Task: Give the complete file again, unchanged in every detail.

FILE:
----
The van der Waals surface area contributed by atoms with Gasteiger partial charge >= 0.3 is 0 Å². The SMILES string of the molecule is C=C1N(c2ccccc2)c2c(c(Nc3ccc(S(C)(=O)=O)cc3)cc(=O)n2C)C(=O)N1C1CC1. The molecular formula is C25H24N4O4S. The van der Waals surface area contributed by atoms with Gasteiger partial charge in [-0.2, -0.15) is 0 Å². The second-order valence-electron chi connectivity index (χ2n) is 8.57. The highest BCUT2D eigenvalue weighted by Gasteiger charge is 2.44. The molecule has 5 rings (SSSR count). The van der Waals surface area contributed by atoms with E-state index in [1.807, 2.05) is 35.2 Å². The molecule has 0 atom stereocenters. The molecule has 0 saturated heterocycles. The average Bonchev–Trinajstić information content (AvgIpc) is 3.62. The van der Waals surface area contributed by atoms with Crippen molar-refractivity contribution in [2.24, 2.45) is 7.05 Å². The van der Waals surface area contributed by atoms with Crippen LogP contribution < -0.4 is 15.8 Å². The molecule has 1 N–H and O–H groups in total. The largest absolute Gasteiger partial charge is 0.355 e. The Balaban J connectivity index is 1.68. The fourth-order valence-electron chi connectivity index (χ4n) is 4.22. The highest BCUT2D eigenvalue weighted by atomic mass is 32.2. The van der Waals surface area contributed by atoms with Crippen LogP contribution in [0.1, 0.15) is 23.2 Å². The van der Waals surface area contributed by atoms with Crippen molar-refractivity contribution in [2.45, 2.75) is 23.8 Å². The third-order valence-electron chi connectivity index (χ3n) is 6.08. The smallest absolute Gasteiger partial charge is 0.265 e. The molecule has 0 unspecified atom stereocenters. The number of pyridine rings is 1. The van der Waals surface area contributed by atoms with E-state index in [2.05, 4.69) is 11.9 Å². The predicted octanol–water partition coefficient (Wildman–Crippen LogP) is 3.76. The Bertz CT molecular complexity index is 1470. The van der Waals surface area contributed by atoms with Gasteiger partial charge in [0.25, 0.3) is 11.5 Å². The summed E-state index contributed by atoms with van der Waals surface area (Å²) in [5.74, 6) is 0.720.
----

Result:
The van der Waals surface area contributed by atoms with Gasteiger partial charge >= 0.3 is 0 Å². The SMILES string of the molecule is C=C1N(c2ccccc2)c2c(c(Nc3ccc(S(C)(=O)=O)cc3)cc(=O)n2C)C(=O)N1C1CC1. The molecular formula is C25H24N4O4S. The van der Waals surface area contributed by atoms with Gasteiger partial charge in [-0.2, -0.15) is 0 Å². The second-order valence-electron chi connectivity index (χ2n) is 8.57. The highest BCUT2D eigenvalue weighted by Gasteiger charge is 2.44. The molecule has 5 rings (SSSR count). The van der Waals surface area contributed by atoms with E-state index in [1.807, 2.05) is 35.2 Å². The molecule has 0 atom stereocenters. The molecule has 0 saturated heterocycles. The average Bonchev–Trinajstić information content (AvgIpc) is 3.62. The van der Waals surface area contributed by atoms with Crippen molar-refractivity contribution in [2.24, 2.45) is 7.05 Å². The van der Waals surface area contributed by atoms with Crippen LogP contribution < -0.4 is 15.8 Å². The molecule has 1 N–H and O–H groups in total. The largest absolute Gasteiger partial charge is 0.355 e. The Balaban J connectivity index is 1.68. The fourth-order valence-electron chi connectivity index (χ4n) is 4.22. The highest BCUT2D eigenvalue weighted by atomic mass is 32.2. The van der Waals surface area contributed by atoms with Crippen LogP contribution in [0.1, 0.15) is 23.2 Å². The van der Waals surface area contributed by atoms with Crippen molar-refractivity contribution in [2.45, 2.75) is 23.8 Å². The third-order valence-electron chi connectivity index (χ3n) is 6.08. The smallest absolute Gasteiger partial charge is 0.265 e. The molecule has 0 unspecified atom stereocenters. The number of pyridine rings is 1. The van der Waals surface area contributed by atoms with E-state index in [2.05, 4.69) is 11.9 Å². The predicted octanol–water partition coefficient (Wildman–Crippen LogP) is 3.76. The Bertz CT molecular complexity index is 1470. The van der Waals surface area contributed by atoms with Gasteiger partial charge in [0.25, 0.3) is 11.5 Å². The summed E-state index contributed by atoms with van der Waals surface area (Å²) in [5.74, 6) is 0.720.